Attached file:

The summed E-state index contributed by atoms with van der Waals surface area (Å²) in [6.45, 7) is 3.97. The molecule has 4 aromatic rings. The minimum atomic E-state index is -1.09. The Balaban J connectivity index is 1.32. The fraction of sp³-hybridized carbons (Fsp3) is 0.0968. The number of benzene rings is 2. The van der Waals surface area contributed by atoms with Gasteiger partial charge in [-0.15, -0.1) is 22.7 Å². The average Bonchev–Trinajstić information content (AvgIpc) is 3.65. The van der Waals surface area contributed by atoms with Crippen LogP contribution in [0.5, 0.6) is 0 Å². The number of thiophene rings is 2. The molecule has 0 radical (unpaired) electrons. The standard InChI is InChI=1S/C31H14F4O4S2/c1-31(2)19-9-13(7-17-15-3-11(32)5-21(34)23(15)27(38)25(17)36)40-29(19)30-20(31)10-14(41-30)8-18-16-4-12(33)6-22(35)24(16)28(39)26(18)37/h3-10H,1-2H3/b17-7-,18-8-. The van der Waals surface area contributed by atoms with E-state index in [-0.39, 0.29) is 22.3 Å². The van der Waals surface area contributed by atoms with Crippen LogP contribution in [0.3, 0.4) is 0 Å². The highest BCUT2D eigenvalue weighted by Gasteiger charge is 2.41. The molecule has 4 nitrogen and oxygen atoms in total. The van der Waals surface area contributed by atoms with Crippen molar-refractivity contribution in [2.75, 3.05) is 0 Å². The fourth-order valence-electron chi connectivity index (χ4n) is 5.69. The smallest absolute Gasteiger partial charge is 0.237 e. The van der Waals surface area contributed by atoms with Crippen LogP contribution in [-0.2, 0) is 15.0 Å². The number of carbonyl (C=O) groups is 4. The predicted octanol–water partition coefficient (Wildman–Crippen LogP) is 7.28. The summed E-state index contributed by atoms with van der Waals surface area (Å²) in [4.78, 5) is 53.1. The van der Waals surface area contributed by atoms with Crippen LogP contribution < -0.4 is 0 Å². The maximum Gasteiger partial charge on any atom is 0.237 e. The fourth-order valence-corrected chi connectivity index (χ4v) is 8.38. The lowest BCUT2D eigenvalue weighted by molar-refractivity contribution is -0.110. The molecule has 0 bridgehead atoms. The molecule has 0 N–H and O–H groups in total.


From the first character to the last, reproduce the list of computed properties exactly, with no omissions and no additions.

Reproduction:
The summed E-state index contributed by atoms with van der Waals surface area (Å²) in [6.45, 7) is 3.97. The molecule has 4 aromatic rings. The minimum atomic E-state index is -1.09. The Balaban J connectivity index is 1.32. The fraction of sp³-hybridized carbons (Fsp3) is 0.0968. The number of benzene rings is 2. The van der Waals surface area contributed by atoms with Gasteiger partial charge in [-0.15, -0.1) is 22.7 Å². The average Bonchev–Trinajstić information content (AvgIpc) is 3.65. The van der Waals surface area contributed by atoms with Crippen LogP contribution in [0.5, 0.6) is 0 Å². The number of thiophene rings is 2. The molecule has 0 radical (unpaired) electrons. The standard InChI is InChI=1S/C31H14F4O4S2/c1-31(2)19-9-13(7-17-15-3-11(32)5-21(34)23(15)27(38)25(17)36)40-29(19)30-20(31)10-14(41-30)8-18-16-4-12(33)6-22(35)24(16)28(39)26(18)37/h3-10H,1-2H3/b17-7-,18-8-. The van der Waals surface area contributed by atoms with E-state index in [-0.39, 0.29) is 22.3 Å². The van der Waals surface area contributed by atoms with Crippen LogP contribution in [0.3, 0.4) is 0 Å². The highest BCUT2D eigenvalue weighted by Gasteiger charge is 2.41. The molecule has 4 nitrogen and oxygen atoms in total. The van der Waals surface area contributed by atoms with Crippen molar-refractivity contribution in [2.75, 3.05) is 0 Å². The fourth-order valence-electron chi connectivity index (χ4n) is 5.69. The smallest absolute Gasteiger partial charge is 0.237 e. The van der Waals surface area contributed by atoms with Crippen LogP contribution in [-0.2, 0) is 15.0 Å². The number of carbonyl (C=O) groups is 4. The predicted octanol–water partition coefficient (Wildman–Crippen LogP) is 7.28. The summed E-state index contributed by atoms with van der Waals surface area (Å²) in [4.78, 5) is 53.1. The van der Waals surface area contributed by atoms with Crippen LogP contribution < -0.4 is 0 Å². The maximum Gasteiger partial charge on any atom is 0.237 e. The fourth-order valence-corrected chi connectivity index (χ4v) is 8.38. The lowest BCUT2D eigenvalue weighted by molar-refractivity contribution is -0.110. The molecule has 0 bridgehead atoms. The molecule has 0 N–H and O–H groups in total.